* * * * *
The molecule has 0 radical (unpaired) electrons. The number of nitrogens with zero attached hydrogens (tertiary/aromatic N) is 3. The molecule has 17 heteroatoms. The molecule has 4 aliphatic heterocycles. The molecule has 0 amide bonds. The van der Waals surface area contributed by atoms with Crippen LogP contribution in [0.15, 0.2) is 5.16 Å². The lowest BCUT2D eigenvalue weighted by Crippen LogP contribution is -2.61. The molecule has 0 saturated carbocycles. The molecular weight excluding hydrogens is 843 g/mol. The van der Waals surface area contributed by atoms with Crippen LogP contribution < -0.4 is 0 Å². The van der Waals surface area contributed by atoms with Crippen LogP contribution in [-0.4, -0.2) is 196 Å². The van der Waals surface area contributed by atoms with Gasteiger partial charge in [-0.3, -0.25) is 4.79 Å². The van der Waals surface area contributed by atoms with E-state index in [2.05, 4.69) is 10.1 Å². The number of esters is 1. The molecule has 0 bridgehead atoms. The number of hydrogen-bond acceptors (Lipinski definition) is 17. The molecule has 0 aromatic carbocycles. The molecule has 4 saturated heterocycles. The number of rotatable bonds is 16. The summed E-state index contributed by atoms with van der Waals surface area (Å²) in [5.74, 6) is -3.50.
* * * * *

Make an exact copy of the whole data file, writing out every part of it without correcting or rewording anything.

The molecule has 0 radical (unpaired) electrons. The number of nitrogens with zero attached hydrogens (tertiary/aromatic N) is 3. The molecule has 17 heteroatoms. The molecule has 4 aliphatic heterocycles. The molecule has 0 amide bonds. The van der Waals surface area contributed by atoms with Crippen LogP contribution in [0.15, 0.2) is 5.16 Å². The lowest BCUT2D eigenvalue weighted by Crippen LogP contribution is -2.61. The molecule has 0 saturated carbocycles. The molecular weight excluding hydrogens is 843 g/mol. The van der Waals surface area contributed by atoms with Crippen LogP contribution < -0.4 is 0 Å². The van der Waals surface area contributed by atoms with Crippen LogP contribution in [-0.4, -0.2) is 196 Å². The van der Waals surface area contributed by atoms with Gasteiger partial charge in [-0.3, -0.25) is 4.79 Å². The van der Waals surface area contributed by atoms with E-state index in [2.05, 4.69) is 10.1 Å². The number of esters is 1. The molecule has 0 bridgehead atoms. The number of hydrogen-bond acceptors (Lipinski definition) is 17. The molecule has 0 aromatic carbocycles. The molecule has 4 saturated heterocycles. The number of rotatable bonds is 16. The summed E-state index contributed by atoms with van der Waals surface area (Å²) in [5.74, 6) is -3.50.